In assessing whether communication is effective, OCR has identified three basic components: timeliness of delivery, accuracy of the translation, and the abilities of the individual with the disability. With respect to the timeliness component, OCR has noted that a computer user with a disability may want to access the web during approximately the same number of hours with the same spontaneous flexibility that is enjoyed by nondisabled users. While an institution with an inaccessible website might attempt to meet its legal obligations by offering an alternative method of accessing the institution's programs or services (such as a staffed telephone line), such an opportunity may not be considered "as effective" by regulatory agencies as a web based service because it is not available 24 hours a day, 7 days a week.
No. This policy does not restrict what a faculty member teaches or how it is taught, but does require that all materials and content used in courses be made accessible. This Policy addresses the formatting of academic materials, as opposed to the choice of materials or content of materials. The Policy also permits exceptions for situations where compliance with the Policy would fundamentally alter the nature of an academic program or activity or would impose an undue burden.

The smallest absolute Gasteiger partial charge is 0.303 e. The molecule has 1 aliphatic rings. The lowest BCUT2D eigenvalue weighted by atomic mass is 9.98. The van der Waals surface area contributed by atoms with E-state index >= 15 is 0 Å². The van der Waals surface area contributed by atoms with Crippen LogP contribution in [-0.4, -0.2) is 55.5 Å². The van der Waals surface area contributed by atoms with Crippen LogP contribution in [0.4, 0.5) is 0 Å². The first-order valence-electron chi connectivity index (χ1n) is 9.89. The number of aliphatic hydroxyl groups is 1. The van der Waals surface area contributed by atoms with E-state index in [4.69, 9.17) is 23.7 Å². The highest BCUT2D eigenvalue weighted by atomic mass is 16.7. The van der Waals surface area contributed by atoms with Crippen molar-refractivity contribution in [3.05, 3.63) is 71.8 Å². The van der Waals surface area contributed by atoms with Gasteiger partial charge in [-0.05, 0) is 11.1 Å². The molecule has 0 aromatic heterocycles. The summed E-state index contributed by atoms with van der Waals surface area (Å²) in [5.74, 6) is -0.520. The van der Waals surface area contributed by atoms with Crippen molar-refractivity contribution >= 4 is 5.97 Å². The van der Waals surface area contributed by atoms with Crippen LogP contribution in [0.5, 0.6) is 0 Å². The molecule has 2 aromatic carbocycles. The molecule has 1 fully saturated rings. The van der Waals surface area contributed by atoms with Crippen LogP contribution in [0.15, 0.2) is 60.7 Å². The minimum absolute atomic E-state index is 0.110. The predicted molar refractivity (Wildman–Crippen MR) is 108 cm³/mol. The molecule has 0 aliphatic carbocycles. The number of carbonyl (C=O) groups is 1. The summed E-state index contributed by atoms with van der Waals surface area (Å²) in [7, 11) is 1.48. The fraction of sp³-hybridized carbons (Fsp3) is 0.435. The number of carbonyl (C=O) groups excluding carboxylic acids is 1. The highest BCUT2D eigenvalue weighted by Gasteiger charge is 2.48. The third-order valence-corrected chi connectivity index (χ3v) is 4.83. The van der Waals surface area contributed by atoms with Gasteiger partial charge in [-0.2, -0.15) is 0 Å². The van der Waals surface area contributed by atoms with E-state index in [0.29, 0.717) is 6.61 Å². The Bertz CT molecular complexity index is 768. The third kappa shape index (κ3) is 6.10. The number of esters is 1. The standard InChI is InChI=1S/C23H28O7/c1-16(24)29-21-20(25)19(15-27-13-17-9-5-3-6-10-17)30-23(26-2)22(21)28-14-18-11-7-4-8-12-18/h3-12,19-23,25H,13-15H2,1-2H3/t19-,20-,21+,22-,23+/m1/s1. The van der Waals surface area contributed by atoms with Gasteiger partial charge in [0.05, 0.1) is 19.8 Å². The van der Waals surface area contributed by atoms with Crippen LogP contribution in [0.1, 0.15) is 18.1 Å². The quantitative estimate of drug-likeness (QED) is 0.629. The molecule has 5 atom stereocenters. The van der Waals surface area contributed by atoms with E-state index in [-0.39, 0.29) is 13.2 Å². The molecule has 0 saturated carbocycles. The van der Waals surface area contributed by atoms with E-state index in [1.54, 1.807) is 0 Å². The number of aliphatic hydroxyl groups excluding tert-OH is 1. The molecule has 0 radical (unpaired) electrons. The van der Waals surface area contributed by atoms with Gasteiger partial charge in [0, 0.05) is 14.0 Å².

Copyright and captioning are a major concern for educators. A poll of webinar participants revealed that, while only about a quarter of respondents encountered copyright issues with their captioned video, over half worried that they would run into trouble down the road.
It might, but not always. The Policy applies only to University Web pages used to conduct core University business or academic activities. Personal Web pages that are not used to conduct such activities are not covered by the Policy. The Policy defines core academic activities to include activities such as admissions, registration, advising, and academic course work. Therefore, if students must access content to fully participate in course activities, that content must be accessible.
This policy is not intended to limit the fields or topics of scholarship, instruction or service undertaken at FSU, and is not intended to adversely affect the quality of FSU instruction, scholarship or service.
If a technology, tool, resource or technique that cannot be made directly accessible is adopted for use, an equally effective accommodation must be provided to any person involved in the activity who needs an accessibility accommodation. Decisions regarding a reasonable accommodation for an individual or the need of one should be pursued by the individual through FSU’s Educational Counseling and Disabilities Services.
Choosing to use a technology, tool, resource or technique that cannot be made accessible must be legally defensible and not done in order to avoid the need to comply with the accessibility policy.